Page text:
An extract from "The Airgunner's companion: A field guide to hunting with air rifles", by JDJ Braithwaite

TAGS:

Getting good at shooting an air rifle is only half the battle. Staying good is the other half and it does not happen by chance – it requires constant attention. As well as getting to know your combo, hunters need to maintain a motor/muscle memory in order to get the best out of hunting.

Knowledge of how your set-up performs is the first step. Then learn how your trigger ‘feels’ and how to shoulder your gun correctly so that your face meets the cheekpiece in the same place every time, and that eye-to-scope alignment is consistent.

These processes need to be practised so that they become intuitive and you no longer need to think about it. Shooting from different stances and positions, at different distances and angles should be practised so that nothing surprises you in the field.

As a consequence of all this, most hunters will either have a practice range in their garden, on the farmland, or be a member of an airgun club. Hunters might also be interested in target shooting competitions, but even if they’re not, hunters still need target practice to gain proficiency and maintain a sufficient level of shooting skill.

If I haven’t been shooting an air rifle for a few weeks, I notice it immediately when I pick the gun up and have a few practice shots at a target. It matters not that I have been shooting for 35 years, the consistency in my shooting will have deteriorated – albeit marginally – and so a few test shots and thoughts about technique serve as a timely reminder 
until it all starts coming back to me.

It is often the case that the last time you were down the range shooting an air rifle you were drilling single holes at 35 yards, but don’t expect that proficiency to hang around without practice. Staying sharp requires dedication. Hunting is not always sufficient because you might go days before a series of opportunities present themselves, and hunting in the field is not the place to experiment with your technique.

Buying a second-hand air rifle

How to buy a used air rifle

You can save a fortune by buying a second-hand air rifle. But if you don’t know what to look out for, it…

Shooting an air rifle – tips for technique

I am certainly no target shooter. However, I am aware of the small idiosyncrasies that creep into all our styles of shooting, and I’ve thought long and hard over the years about what suits my style more.

Do not feel you need to shoot a certain way if it feels uncomfortable or unnatural to you. What comes naturally is most important, unless it truly leads to bad habits. The issue 
of cant is a good example of a clear bad 
habit. Cant is when the airgun is not being held level – either the left or right-hand 
side of the gun being higher than the other side. It can occur very easily when looking through the scope at a landscape that is 
not level.

We tend to be influenced by the horizontal plane of the environment and subconsciously adjust the orientation of the airgun in the shoulder to match what we see, but the truth is, what we see in the environment is itself rarely level. The magnitude of this can be slight, but will have a big impact on your shot placement and more so with increasing distance.

One tip when practising is to get a friend to stand behind you and correct your alignment when shouldering the airgun. Always make sure the airgun is seated correctly in your shoulder. There are lots of little steps in shouldering the airgun, so make sure the whole process of standing and shouldering is almost automatic by practising all these elements.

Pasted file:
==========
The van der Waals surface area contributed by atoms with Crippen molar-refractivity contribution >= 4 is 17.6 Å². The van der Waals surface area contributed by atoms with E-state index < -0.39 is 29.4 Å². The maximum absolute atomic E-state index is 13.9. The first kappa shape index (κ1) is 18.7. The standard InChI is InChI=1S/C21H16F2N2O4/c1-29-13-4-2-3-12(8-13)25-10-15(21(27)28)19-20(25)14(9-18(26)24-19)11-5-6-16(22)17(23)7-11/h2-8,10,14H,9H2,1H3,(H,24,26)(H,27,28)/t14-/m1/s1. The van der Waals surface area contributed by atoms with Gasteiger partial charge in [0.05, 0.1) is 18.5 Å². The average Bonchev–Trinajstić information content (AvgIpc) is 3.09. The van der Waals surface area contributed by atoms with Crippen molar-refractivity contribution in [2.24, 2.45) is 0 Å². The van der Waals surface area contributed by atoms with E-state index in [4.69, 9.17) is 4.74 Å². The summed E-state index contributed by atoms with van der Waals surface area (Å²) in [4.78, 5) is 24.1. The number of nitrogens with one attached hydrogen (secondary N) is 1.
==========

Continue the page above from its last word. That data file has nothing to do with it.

Another issue refers to shooting ‘thumb up’ or ‘thumb down’. I know a few target shooters who use a standard Sporter stock, but like to shoot ‘thumb up’. What this 
refers to is the position of your thumb, 
on your trigger hand, on the grip of the stock. Shooting ‘thumb up’ means the 
thumb on this hand does not go all 
the way around the grip, but rides up 
the back of the grip – as though to give someone a thumbs up.

Some find this more comfortable and argue that it allows for a better trigger-pull technique, by imagining squeezing between the trigger fingers and the thumb. Again, it is all subjective and likely influenced by the physical characteristics of the shooter’s hand, the rake angle on the grip of the stock and the position of the trigger. Nonetheless, explore what works for you and try to settle on a consistent shooting style.

Holding the airgun

Different configurations of how to hold and steady the front of the airgun.

shooting an air rifle

In the picture here, the forehand is at the end of the stock. By being closer to the muzzle one might argue that it helps to control the front end of the gun – however, the leading arm lacks support from the rest of the body.

shooting an air rifle

In this picture the elbow is tucked closer to the body and gains additional support from it.

Elbow up or elbow down?

Elbow up, or elbow down when the airgun is in the shoulder? Again, explore your technique and make sure that you practise the one with which you are most comfortable. For me, lifting my elbow creates a nice pocket for the butt of the stock to sit into, and dropping my elbow creates my chest muscle to pop the gun forward an inch or two – though it is still very comfortable. It is important to be aware of how such factors could be impacting on your technique – and it can be hard to monitor all these different facets once the gun is in the shoulder. Use what works for you, but be consistent in practice and in the field. Note: The rake on the pistol grip of the stock can also impact what feels natura. which means you might shoulder different airguns in very different ways. I find both comfortable.

shooting an air rifle

Elbow up

shooting an air rifle

Elbow up

Airgunners Companion

The Airgunner’s Companion is on sale now from Quiller Publishing £18.95